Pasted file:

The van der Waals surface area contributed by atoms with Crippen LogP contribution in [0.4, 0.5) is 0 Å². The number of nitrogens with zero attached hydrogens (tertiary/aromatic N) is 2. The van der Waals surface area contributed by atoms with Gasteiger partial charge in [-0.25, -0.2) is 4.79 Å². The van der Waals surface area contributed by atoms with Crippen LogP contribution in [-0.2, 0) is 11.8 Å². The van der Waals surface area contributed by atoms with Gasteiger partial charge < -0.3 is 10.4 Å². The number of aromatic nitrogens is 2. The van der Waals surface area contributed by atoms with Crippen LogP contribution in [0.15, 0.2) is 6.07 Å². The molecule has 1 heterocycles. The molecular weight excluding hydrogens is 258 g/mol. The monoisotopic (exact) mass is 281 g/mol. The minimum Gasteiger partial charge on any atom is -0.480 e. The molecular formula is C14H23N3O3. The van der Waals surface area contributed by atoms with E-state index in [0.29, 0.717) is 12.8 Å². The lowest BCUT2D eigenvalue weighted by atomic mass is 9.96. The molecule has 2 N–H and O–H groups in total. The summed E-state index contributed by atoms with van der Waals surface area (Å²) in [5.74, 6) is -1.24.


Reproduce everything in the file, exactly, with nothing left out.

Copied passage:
The van der Waals surface area contributed by atoms with Crippen LogP contribution in [0.4, 0.5) is 0 Å². The number of nitrogens with zero attached hydrogens (tertiary/aromatic N) is 2. The van der Waals surface area contributed by atoms with Gasteiger partial charge in [-0.25, -0.2) is 4.79 Å². The van der Waals surface area contributed by atoms with Crippen LogP contribution in [-0.2, 0) is 11.8 Å². The van der Waals surface area contributed by atoms with Gasteiger partial charge < -0.3 is 10.4 Å². The number of aromatic nitrogens is 2. The van der Waals surface area contributed by atoms with Crippen LogP contribution in [0.15, 0.2) is 6.07 Å². The molecule has 1 heterocycles. The molecular weight excluding hydrogens is 258 g/mol. The monoisotopic (exact) mass is 281 g/mol. The minimum Gasteiger partial charge on any atom is -0.480 e. The molecular formula is C14H23N3O3. The van der Waals surface area contributed by atoms with E-state index in [0.29, 0.717) is 12.8 Å². The lowest BCUT2D eigenvalue weighted by atomic mass is 9.96. The molecule has 2 N–H and O–H groups in total. The summed E-state index contributed by atoms with van der Waals surface area (Å²) in [5.74, 6) is -1.24.